Right now, the decline in business activity and sales is mainly due to travel and transport restrictions, not a lack of innate demand. As time goes by, with more businesses and employees affected, demand will also be affected as companies will have less money to invest and workers less money to spend. The government should focus on controlling the virus now and facilitate a return to business as usual, provide cash subsidies to affected employees and the low-income population, and increase fiscal spending on healthcare and infrastructure.

7. Do you expect the outbreak to actually have a positive impact on China's economy and reform process?

The outbreak has cost thousands of lives and affected millions of people, and has hit the economy very hard. So net, it is definitely a big negative. The only possible positive is if we all learn from this and reduce the damage of future outbreaks and limit future damage.

8. How will China relieve foreign countries’ fears of allowing Chinese after COVID19 is under control, especially for the tourism and education sectors? In the same way, how can China convince foreigners that it will be safe to come to China?

China needs to get the virus under control. Confidence may come back only slowly.

9. Do you think the impact will become more severe in the 2nd quarter?

No. The biggest impact on the economy should be in Q1, as many activities ground to a halt. We should see some normalization and rebound in Q2.

10. Do you see a V-shape rebound of the China economy after the virus is contained or do you see a more protracted recovery? What would be the key factors determining the speed of recovery?

With the sudden and big shock in Q1, a V-shaped rebound is likely. This means Q1 growth q/q will be strong, but do not expect a strong y/y growth, or back to "growth as usual". The key factor is the speed of virus control, and the speed of work resumption.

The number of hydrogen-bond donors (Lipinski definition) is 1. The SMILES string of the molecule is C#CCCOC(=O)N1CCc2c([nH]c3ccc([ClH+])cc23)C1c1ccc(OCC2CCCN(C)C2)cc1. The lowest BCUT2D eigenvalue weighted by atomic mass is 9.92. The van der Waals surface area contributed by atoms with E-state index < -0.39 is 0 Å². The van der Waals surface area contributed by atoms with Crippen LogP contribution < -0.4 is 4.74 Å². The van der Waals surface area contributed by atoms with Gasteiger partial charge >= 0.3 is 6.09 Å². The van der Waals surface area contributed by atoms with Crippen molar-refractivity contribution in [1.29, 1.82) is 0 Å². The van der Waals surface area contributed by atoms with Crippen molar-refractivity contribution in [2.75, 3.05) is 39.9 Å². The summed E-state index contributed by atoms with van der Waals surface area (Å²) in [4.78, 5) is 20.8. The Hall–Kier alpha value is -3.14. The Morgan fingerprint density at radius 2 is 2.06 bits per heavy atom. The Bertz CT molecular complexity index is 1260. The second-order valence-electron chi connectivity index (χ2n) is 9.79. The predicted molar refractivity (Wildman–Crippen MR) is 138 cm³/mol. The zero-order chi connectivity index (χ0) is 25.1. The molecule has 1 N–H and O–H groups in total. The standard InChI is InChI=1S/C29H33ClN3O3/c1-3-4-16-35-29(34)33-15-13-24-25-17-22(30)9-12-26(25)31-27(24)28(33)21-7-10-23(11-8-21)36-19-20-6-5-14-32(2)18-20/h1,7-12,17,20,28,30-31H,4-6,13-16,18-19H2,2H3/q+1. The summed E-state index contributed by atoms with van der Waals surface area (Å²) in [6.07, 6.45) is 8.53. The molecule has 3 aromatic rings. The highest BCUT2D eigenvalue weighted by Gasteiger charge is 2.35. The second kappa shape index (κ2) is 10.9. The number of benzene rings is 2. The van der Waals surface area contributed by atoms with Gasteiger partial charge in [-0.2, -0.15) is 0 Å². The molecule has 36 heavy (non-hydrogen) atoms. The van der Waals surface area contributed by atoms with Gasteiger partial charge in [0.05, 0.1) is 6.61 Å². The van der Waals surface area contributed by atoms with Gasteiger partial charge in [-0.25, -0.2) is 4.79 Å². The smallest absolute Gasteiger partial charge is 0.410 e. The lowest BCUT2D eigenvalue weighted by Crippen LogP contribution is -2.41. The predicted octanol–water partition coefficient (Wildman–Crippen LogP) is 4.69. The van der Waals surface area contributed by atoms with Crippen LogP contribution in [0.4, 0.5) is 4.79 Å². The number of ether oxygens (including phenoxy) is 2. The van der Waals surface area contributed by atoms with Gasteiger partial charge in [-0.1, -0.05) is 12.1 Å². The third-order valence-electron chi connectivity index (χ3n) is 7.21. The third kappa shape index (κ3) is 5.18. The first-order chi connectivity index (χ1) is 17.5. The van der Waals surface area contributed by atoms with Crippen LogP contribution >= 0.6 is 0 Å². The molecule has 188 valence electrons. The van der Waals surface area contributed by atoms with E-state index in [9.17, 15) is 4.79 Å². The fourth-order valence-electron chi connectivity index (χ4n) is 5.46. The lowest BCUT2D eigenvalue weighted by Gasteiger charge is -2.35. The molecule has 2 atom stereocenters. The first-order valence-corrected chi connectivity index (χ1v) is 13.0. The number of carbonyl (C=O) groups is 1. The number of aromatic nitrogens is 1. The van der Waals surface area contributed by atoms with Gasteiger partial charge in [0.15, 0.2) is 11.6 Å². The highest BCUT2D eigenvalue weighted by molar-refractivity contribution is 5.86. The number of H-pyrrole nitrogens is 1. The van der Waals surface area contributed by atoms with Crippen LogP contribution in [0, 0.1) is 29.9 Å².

11. Why are you and others not forecasting a long lasting impact on China’s economy? Will many SME’s not go bust, leaving the economy and employment permanently weaker? Do you expect government stimulus to just make up for this?

We currently expect many small businesses to be severely impacted and some indeed may go out of business permanently. When the virus is controlled and activities normalize, however, we also expect many small businesses to re-open and be reborn. The government's tax and fee cuts, subsidies, and lending support should help reduce the negative impact on these companies. Of course there is going to be a permanent loss of output and income. What we say is the long term trend of GROWTH will not be impacted.

12. How will the outbreak impact China’s consumption pattern?

The outbreak will hit consumption pretty hard in Q1 and in 2020. Some consumption will likely be delayed and come back — for example, buying big ticket items like cars — but some consumption will be lost, such as dining out and hotel stays. As China's long term growth trajectory should stay the same, China's transition to increasing consumption’s share of GDP, and continued increase in consumer markets and spending, should stay unchanged. Secondly, the virus outbreak and related extended quarantine may catalyze for new types of consumer behavior, especially online services usage (education, health care, entertainment) and e-commerce.